With respect to the possible distance and hardship added to visitations and the further separation of families, that is a matter of sacrifice that I do not take lightly. I personally have been incarcerated at various facilities throughout the state and have been no closer than three to five hours from my family over the past decade. WSRU is only 30 minutes away from my family, and I value the time I am able to spend with them as much as anybody. The closure willbe a burden to them, but they understand that sacrificing for the things I believe in is worth it. For the first time in my life, I’m fighting for something that’s right and for a purpose that’s contributing to the community, not tearing it down — although, ironically, that contribution means tearing down prisons.
So yes, I understand what closing this facility could possibly mean for the lives of the people inside. As for the broader movement against mass incarceration, I also understand the critique that the state’s plans for prison closures are actually counterproductive because they expand carceral control. The state has hired more officers to surveil prisoners released on home detention with GPS monitors, under the state’s expansion of its graduated re-entry program earlier this year. And as the pandemic subsides and the court system addresses its backlog of cases, prisons will again begin to fill while the state can now expand its reach into the community.
But those things aren’t mutually exclusive. We can critique the graduated re-entries while also fighting for prison closures. Now is the time to fight for reforms that would shut down prisons permanently, such as bringing back the parole system that would release people earlier, something I’ve personally advocated for.
Make no mistake: I’m not saying that the graduated releases are perfect. But we already know what we get with prisons. Furthermore, the that GPS monitoring comes without a guarantee of success implies that people somehow need prison to survive, as if prison is the solution. Arguing that prisoners should remain in a crumbling prison to restrain the state’s carceral footprint outside it ends up legitimizing the prison-industrial complex.
Arguing that prisoners should remain in a crumbling prison to restrain the state’s carceral footprint outside it ends up legitimizing the prison-industrial complex.
Finally, I know of fellow organizers familiar with WSRU who speak of the facility with an almost nostalgic sentimentality towards some of the hard-won victories of prior resistance — like the Program and Activities Building that prisoners once fought to keep open as a space to organize. I reject this idea. The only history that any prison structure has ever had is the history of locking people up in cages and stripping them of their humanity — not to mention the history of torture that WSRU has inflicted on prisoners of color. This includes WSRU’s contribution to the deaths of two close friends within the past two years, which people fail to recognize, publicize, and honor. To give credit to a prison for the success of people who worked hard to earn it, or to organize against their conditions of oppression, is highly disrespectful and extremely hurtful.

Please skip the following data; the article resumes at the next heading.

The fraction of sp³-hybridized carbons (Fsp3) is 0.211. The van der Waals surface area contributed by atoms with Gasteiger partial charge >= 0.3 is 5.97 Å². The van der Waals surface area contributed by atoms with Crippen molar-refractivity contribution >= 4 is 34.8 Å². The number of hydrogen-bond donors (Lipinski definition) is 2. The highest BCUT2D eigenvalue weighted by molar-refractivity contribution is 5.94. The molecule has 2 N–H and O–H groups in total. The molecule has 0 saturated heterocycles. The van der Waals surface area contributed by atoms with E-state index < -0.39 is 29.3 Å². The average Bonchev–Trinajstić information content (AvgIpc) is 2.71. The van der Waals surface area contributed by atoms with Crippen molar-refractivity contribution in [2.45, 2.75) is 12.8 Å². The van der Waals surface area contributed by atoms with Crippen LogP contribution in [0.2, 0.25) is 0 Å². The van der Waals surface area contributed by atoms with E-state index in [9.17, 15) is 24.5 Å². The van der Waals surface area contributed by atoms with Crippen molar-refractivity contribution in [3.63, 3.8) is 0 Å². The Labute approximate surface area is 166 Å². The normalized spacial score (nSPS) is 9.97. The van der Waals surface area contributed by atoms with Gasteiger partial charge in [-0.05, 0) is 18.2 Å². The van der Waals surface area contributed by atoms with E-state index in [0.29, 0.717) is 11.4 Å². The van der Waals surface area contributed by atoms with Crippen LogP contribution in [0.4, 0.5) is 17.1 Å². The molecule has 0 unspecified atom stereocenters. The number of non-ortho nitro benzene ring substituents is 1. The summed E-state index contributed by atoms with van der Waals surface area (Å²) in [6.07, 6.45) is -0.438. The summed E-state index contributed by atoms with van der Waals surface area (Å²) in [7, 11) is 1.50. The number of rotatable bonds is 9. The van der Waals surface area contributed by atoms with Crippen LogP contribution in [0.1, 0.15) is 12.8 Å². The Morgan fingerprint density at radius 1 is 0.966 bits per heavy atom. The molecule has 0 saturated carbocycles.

There are concrete alternatives that we can fight for instead of keeping the prison open. Abolitionists should put their energy towards ensuring that equitable educational opportunities and positive programming be made available statewide, and not only at selected prisons like WSRU, where people have to live in inhumane conditions just to get an education. Legislators should mandate that no prisoner be sent to a facility more than 100 miles away from their home/support network unless requested — and if that happens, to make the state responsible for all costs of travel, room, and board for families who want to visit their loved ones. And most importantly, all of this should come with a commitment that no new prisons be built. These are actions that not only align with our principles but would also drastically improve the quality of life for current prisoners statewide who are still forced to battle in these trenches.
Since I’ve been down, I’ve dedicated my life to raising cultural awareness, advocating for prisoner rights, and ending mass incarceration. Yet, in this moment, I feel so alone. I’ve been accused by fellow organizers of not caring about families. Made to look like an agitator who does not value education and personal growth. These are comments that once upon a time would’ve broken the lesser version of me — and oftentimes still generate doubts of what abolition means to me. Maybe this was the state’s plan all along — to divide and conquer. And while I stand firm in my principles and will never advocate for the life of any prison structure, I cannot help but feel disheartened by the amount of support to keep WSRU open.
And then I recall the words of adrienne maree brown yet again: “I also want to be as brave as those I look up to, those I call teacher. Many of them were willing to speak up when they felt their beloved movements heading in regressive, divisive, or capitalist directions, offering perspective and risking belonging, in order to offer some love.”
I honor the fears and insecurities of people fighting to keep WSRU open, but I cannot stress enough how important it is in this moment to stay true to our principles. I have seen firsthand how fairweather activism and a romanticized version of abolition does nothing but move us farther away from transforming our vision of justice into reality. How can I, or any other prisoner, ever look ourselves in the mirror and say that we love ourselves and our community, and ask that others sacrifice everything for our liberation, if we ourselves are not willing to sacrifice it all?